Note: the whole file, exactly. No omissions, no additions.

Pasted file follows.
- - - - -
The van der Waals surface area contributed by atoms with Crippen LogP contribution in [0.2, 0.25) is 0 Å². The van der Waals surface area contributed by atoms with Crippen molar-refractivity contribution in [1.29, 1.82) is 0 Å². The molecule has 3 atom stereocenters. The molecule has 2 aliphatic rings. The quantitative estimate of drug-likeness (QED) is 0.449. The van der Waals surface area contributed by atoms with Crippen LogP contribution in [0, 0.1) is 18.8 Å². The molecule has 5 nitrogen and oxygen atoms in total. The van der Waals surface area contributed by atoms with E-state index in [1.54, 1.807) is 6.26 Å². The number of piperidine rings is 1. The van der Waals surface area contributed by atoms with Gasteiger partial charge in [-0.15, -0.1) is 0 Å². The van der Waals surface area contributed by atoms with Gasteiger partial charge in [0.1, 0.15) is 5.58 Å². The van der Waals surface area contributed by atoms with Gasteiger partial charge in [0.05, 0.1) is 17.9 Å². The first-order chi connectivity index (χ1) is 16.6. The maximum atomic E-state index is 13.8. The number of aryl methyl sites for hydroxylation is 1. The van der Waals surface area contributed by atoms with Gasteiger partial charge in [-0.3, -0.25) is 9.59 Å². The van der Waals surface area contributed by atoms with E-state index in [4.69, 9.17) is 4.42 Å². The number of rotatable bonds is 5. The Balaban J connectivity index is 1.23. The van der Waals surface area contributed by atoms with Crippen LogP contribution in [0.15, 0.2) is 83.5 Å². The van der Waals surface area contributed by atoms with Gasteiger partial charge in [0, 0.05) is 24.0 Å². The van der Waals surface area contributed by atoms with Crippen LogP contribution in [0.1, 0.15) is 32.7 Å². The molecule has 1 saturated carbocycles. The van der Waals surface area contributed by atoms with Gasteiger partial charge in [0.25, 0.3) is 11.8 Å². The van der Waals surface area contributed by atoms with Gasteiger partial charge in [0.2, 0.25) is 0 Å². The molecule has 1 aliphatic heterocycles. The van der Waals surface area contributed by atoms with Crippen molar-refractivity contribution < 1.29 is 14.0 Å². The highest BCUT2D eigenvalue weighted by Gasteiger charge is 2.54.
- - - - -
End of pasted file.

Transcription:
The van der Waals surface area contributed by atoms with Crippen LogP contribution in [0.2, 0.25) is 0 Å². The van der Waals surface area contributed by atoms with Crippen molar-refractivity contribution in [1.29, 1.82) is 0 Å². The molecule has 3 atom stereocenters. The molecule has 2 aliphatic rings. The quantitative estimate of drug-likeness (QED) is 0.449. The van der Waals surface area contributed by atoms with Crippen LogP contribution in [0, 0.1) is 18.8 Å². The molecule has 5 nitrogen and oxygen atoms in total. The van der Waals surface area contributed by atoms with E-state index in [1.54, 1.807) is 6.26 Å². The number of piperidine rings is 1. The van der Waals surface area contributed by atoms with Gasteiger partial charge in [-0.15, -0.1) is 0 Å². The van der Waals surface area contributed by atoms with Gasteiger partial charge in [0.1, 0.15) is 5.58 Å². The van der Waals surface area contributed by atoms with Gasteiger partial charge in [0.05, 0.1) is 17.9 Å². The first-order chi connectivity index (χ1) is 16.6. The maximum atomic E-state index is 13.8. The number of aryl methyl sites for hydroxylation is 1. The van der Waals surface area contributed by atoms with Gasteiger partial charge in [-0.3, -0.25) is 9.59 Å². The van der Waals surface area contributed by atoms with E-state index in [4.69, 9.17) is 4.42 Å². The number of rotatable bonds is 5. The Balaban J connectivity index is 1.23. The van der Waals surface area contributed by atoms with Crippen LogP contribution in [0.15, 0.2) is 83.5 Å². The van der Waals surface area contributed by atoms with Gasteiger partial charge in [0, 0.05) is 24.0 Å². The van der Waals surface area contributed by atoms with Crippen LogP contribution in [0.1, 0.15) is 32.7 Å². The molecule has 1 saturated carbocycles. The van der Waals surface area contributed by atoms with Gasteiger partial charge in [0.25, 0.3) is 11.8 Å². The van der Waals surface area contributed by atoms with Gasteiger partial charge in [0.2, 0.25) is 0 Å². The molecule has 1 aliphatic heterocycles. The van der Waals surface area contributed by atoms with Crippen molar-refractivity contribution < 1.29 is 14.0 Å². The highest BCUT2D eigenvalue weighted by Gasteiger charge is 2.54.